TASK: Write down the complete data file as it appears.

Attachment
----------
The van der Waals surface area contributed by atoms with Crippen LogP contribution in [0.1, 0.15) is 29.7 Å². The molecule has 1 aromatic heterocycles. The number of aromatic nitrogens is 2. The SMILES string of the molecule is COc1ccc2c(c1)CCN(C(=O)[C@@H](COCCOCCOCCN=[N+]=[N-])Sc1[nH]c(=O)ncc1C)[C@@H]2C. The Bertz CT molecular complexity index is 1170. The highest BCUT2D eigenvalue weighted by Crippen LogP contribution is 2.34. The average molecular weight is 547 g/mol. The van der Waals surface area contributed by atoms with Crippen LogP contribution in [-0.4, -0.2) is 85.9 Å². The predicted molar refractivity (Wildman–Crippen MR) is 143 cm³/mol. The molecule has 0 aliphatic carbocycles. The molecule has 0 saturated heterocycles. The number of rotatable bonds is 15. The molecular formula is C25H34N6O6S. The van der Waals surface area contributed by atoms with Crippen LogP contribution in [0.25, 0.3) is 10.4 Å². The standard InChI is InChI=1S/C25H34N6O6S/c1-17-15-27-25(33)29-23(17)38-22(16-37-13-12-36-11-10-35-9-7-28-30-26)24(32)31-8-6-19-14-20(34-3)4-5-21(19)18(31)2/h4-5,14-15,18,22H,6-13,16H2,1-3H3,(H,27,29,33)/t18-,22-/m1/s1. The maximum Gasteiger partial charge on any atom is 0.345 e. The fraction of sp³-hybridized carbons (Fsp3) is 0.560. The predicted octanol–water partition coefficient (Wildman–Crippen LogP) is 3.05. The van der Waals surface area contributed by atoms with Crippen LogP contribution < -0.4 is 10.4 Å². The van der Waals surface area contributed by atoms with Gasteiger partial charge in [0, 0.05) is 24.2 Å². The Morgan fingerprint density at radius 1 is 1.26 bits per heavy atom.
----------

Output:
The van der Waals surface area contributed by atoms with Crippen LogP contribution in [0.1, 0.15) is 29.7 Å². The molecule has 1 aromatic heterocycles. The number of aromatic nitrogens is 2. The SMILES string of the molecule is COc1ccc2c(c1)CCN(C(=O)[C@@H](COCCOCCOCCN=[N+]=[N-])Sc1[nH]c(=O)ncc1C)[C@@H]2C. The Bertz CT molecular complexity index is 1170. The highest BCUT2D eigenvalue weighted by Crippen LogP contribution is 2.34. The average molecular weight is 547 g/mol. The van der Waals surface area contributed by atoms with Crippen LogP contribution in [-0.4, -0.2) is 85.9 Å². The predicted molar refractivity (Wildman–Crippen MR) is 143 cm³/mol. The molecule has 0 aliphatic carbocycles. The molecule has 0 saturated heterocycles. The number of rotatable bonds is 15. The molecular formula is C25H34N6O6S. The van der Waals surface area contributed by atoms with Crippen LogP contribution in [0.25, 0.3) is 10.4 Å². The standard InChI is InChI=1S/C25H34N6O6S/c1-17-15-27-25(33)29-23(17)38-22(16-37-13-12-36-11-10-35-9-7-28-30-26)24(32)31-8-6-19-14-20(34-3)4-5-21(19)18(31)2/h4-5,14-15,18,22H,6-13,16H2,1-3H3,(H,27,29,33)/t18-,22-/m1/s1. The maximum Gasteiger partial charge on any atom is 0.345 e. The fraction of sp³-hybridized carbons (Fsp3) is 0.560. The predicted octanol–water partition coefficient (Wildman–Crippen LogP) is 3.05. The van der Waals surface area contributed by atoms with Crippen LogP contribution < -0.4 is 10.4 Å². The van der Waals surface area contributed by atoms with Gasteiger partial charge in [0, 0.05) is 24.2 Å². The Morgan fingerprint density at radius 1 is 1.26 bits per heavy atom.